The Rhythmic Police

 

 

Over the course of the semester we’ve learned a good deal about how emerging technologies and changes to the mechanics of songs had a great deal of influence into the type of music that was produced. Often by accident, damage or wear would happen to a piece of sound equipment that would cause distortion and the way electronic equipment factored into musical production would be a growing element over time – to the point where singing would become irrelevant to moving forward in a career. Music could be tracked and sampled, thrown through a grater to mine out the original material. One of the appealing elements of bands and music of yore that’s given it increase in nostalgic view is the naturalness of sound. One band that thrived for a time on a natural, raw, powerful sound was that of The Police. English born and bred, they gathered popularity in the states at a time when tastes were scattered. Some preferred break-heavy disco music and others gathered to untrained singers of punk bands, with a loud, pulsating, thrashing sound.

In an awkward bridge between the late 1970s and early 80s, music was dividing, diverging, and clear dominating forces weren’t as present until more time went by to define how tastes competed with one another. One of the strengths of the band was to cater to different ears, playing to the punk genre, starting out with that reputation and incorporating New Wave elements and Reggae. The Police used a semi-translation of “white reggae” in their debut album of Reggata d’Blanc. The polyrhythmic structure and the slowed tempo of “Bed’s Too Big Without You” made it more akin to Marley’s experimentation with a slower tempo of reggae, a Rastafarian take for an English band. Three English men with whitish blonde hair dared to tool around with a genre from the streets of Kingston, Jamaica.

Bed’s Too Big Without You – 1979

Sting, as the lead vocalist could use the intense range of his music to mix well with the beat and tune of their songs that incorporated these elements of hardcore rock. The most defining aspect was that he was more trained than a long-haired, shirtless, ball of angst on stage semi-screaming about the rebellion in life – his voice and the backing of Copeland, Myles, and Padovani – would come together in a wonderful fusion in a song they’ve been trademarked for. “Roxanne” exhibited an unstressed, in tune, story about a woman and a man’s propriety over her in an otherwise hardcore setting for the genre they had pushed themselves into in England. It’s the exhibitor of the untempered harmony of the band as they came together and the channel of the talent of their instrumentation and how they could come together in a beautiful way.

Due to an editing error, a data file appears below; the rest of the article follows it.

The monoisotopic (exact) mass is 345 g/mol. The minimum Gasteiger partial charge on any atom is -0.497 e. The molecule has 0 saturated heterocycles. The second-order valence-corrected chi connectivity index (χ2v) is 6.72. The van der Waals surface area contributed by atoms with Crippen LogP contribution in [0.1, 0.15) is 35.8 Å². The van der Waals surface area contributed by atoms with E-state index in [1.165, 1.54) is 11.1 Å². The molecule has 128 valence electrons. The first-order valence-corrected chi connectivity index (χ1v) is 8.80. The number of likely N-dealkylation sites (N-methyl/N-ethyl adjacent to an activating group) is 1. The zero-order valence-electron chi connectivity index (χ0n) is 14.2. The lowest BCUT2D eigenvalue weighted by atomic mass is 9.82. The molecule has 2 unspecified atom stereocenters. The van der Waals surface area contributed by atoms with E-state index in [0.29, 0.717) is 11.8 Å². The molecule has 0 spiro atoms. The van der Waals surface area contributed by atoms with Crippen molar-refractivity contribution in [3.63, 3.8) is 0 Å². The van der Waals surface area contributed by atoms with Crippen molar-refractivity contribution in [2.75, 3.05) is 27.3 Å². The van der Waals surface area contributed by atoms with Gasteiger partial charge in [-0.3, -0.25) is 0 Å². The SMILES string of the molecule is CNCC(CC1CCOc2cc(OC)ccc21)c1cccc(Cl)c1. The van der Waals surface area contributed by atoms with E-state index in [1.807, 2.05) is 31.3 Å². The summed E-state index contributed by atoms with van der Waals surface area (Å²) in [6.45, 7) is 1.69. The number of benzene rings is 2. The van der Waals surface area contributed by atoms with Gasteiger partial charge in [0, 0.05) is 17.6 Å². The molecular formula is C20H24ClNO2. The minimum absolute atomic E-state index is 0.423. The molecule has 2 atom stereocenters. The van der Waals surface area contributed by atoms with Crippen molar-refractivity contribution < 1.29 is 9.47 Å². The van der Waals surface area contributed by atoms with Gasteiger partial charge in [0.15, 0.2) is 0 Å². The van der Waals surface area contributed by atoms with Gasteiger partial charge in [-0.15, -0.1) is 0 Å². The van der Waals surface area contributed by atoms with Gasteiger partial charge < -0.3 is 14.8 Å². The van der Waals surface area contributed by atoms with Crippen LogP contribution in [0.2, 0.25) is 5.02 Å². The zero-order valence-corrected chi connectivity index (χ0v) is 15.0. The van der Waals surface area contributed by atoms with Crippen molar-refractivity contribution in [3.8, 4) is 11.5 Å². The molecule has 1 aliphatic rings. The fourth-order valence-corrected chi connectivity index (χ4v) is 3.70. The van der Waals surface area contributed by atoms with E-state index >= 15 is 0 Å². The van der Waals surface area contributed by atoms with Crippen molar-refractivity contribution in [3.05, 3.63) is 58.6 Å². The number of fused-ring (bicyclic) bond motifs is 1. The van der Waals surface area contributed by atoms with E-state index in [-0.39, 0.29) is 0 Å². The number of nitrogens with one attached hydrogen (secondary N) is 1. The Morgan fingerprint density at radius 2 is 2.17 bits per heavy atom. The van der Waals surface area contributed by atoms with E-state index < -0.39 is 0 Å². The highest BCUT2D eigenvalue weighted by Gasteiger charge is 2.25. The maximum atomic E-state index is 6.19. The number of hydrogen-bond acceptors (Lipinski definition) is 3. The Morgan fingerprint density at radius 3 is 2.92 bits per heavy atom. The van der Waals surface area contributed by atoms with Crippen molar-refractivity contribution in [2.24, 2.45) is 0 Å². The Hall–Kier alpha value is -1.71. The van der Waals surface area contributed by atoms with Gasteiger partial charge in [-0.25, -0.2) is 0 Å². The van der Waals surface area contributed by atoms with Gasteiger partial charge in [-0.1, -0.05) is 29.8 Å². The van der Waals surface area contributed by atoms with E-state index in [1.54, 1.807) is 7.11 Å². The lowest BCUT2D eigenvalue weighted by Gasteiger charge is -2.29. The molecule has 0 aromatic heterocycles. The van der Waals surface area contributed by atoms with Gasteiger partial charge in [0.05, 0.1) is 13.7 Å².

Roxanne – 1978

And to say all of this, to say that they were punk but anti-punk in certain regards is not to admit that they were better or beyond the synthesizer heavy music of the ensuing decade. The Police certainly felt room enough to expand and explore with different sounds and putting them into the music. It was a very original birth in the latter part of the 70s, out of a punk motif and just a need to play instruments, sing and not do too much else, to a new need to acclimate to a new sound. Compare “Roxanne”, compare “Bed’s Too Big Without You” to their later work and find a definite post-punk sound, songs that would be harder to play in concert than a basic drawing in of instrumentals and vocals.

Wrapped Around Your Finger – 1983

Towards the end of the band’s production, with hits like this and “Synchronicity” (the namesake of the band’s final album) there’s a growth and with that there’s an appeal to the name and to the gentlemen. They can come in softly, they can come in fast and hard, but the undercurrent is always a confident vocal and a message about love or in the case of “Synchronicity” – it’s a rebellion, more appealing to the roots and the music scene that they came out of. They were popularized during the transition they made from the base elements and their first experiments to the point in time where their catalogue grew more consistent. They were easier to identify because they had more of a catalogue – and for a band post-beatles they produced a fair share of hits. These guys are playing in an England that’s under the thumb of this hated Prime Minister, Margaret Thatcher, and it’s a decade and time wherein industry and financial growth subverts environmental and social causes that don’t hold as much importance. This track shows the volume of sound, the range of sound that three guys can produce and a raw message about the daily complacency we have in the factory-ridden environment.

Synchronicity II – 1983

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